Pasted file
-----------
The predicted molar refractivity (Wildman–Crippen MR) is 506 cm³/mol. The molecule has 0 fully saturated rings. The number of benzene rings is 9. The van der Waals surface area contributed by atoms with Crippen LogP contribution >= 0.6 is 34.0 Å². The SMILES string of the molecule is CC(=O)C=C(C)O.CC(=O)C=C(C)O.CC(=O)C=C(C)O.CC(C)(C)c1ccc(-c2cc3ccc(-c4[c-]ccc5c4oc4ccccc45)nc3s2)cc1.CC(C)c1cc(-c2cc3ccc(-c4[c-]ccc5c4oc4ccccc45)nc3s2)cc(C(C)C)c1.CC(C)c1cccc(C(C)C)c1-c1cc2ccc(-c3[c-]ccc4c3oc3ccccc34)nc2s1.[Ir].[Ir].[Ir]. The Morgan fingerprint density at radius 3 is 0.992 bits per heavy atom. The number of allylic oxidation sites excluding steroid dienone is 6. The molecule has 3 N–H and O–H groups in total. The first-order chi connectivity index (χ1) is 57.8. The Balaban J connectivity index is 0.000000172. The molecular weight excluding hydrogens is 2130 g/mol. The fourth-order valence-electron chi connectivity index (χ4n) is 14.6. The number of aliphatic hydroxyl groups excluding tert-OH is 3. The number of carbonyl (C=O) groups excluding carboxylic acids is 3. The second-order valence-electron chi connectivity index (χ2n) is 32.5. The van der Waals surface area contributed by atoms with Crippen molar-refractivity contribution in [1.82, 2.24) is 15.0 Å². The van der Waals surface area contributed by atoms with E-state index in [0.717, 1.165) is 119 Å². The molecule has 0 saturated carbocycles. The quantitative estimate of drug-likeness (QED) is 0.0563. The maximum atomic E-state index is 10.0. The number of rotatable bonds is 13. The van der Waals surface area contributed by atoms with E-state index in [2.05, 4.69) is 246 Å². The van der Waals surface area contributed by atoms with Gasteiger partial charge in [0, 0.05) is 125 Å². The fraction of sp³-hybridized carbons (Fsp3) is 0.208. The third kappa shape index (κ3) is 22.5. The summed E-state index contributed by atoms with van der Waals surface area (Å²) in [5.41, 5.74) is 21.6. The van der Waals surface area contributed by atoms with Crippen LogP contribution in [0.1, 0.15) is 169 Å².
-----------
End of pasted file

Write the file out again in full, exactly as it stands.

The predicted molar refractivity (Wildman–Crippen MR) is 506 cm³/mol. The molecule has 0 fully saturated rings. The number of benzene rings is 9. The van der Waals surface area contributed by atoms with Crippen LogP contribution >= 0.6 is 34.0 Å². The SMILES string of the molecule is CC(=O)C=C(C)O.CC(=O)C=C(C)O.CC(=O)C=C(C)O.CC(C)(C)c1ccc(-c2cc3ccc(-c4[c-]ccc5c4oc4ccccc45)nc3s2)cc1.CC(C)c1cc(-c2cc3ccc(-c4[c-]ccc5c4oc4ccccc45)nc3s2)cc(C(C)C)c1.CC(C)c1cccc(C(C)C)c1-c1cc2ccc(-c3[c-]ccc4c3oc3ccccc34)nc2s1.[Ir].[Ir].[Ir]. The Morgan fingerprint density at radius 3 is 0.992 bits per heavy atom. The number of allylic oxidation sites excluding steroid dienone is 6. The molecule has 3 N–H and O–H groups in total. The first-order chi connectivity index (χ1) is 57.8. The Balaban J connectivity index is 0.000000172. The molecular weight excluding hydrogens is 2130 g/mol. The fourth-order valence-electron chi connectivity index (χ4n) is 14.6. The number of aliphatic hydroxyl groups excluding tert-OH is 3. The number of carbonyl (C=O) groups excluding carboxylic acids is 3. The second-order valence-electron chi connectivity index (χ2n) is 32.5. The van der Waals surface area contributed by atoms with Crippen molar-refractivity contribution in [1.82, 2.24) is 15.0 Å². The van der Waals surface area contributed by atoms with E-state index in [0.717, 1.165) is 119 Å². The molecule has 0 saturated carbocycles. The quantitative estimate of drug-likeness (QED) is 0.0563. The maximum atomic E-state index is 10.0. The number of rotatable bonds is 13. The van der Waals surface area contributed by atoms with E-state index in [2.05, 4.69) is 246 Å². The van der Waals surface area contributed by atoms with Gasteiger partial charge in [0, 0.05) is 125 Å². The fraction of sp³-hybridized carbons (Fsp3) is 0.208. The third kappa shape index (κ3) is 22.5. The summed E-state index contributed by atoms with van der Waals surface area (Å²) in [5.41, 5.74) is 21.6. The van der Waals surface area contributed by atoms with Crippen LogP contribution in [0.1, 0.15) is 169 Å².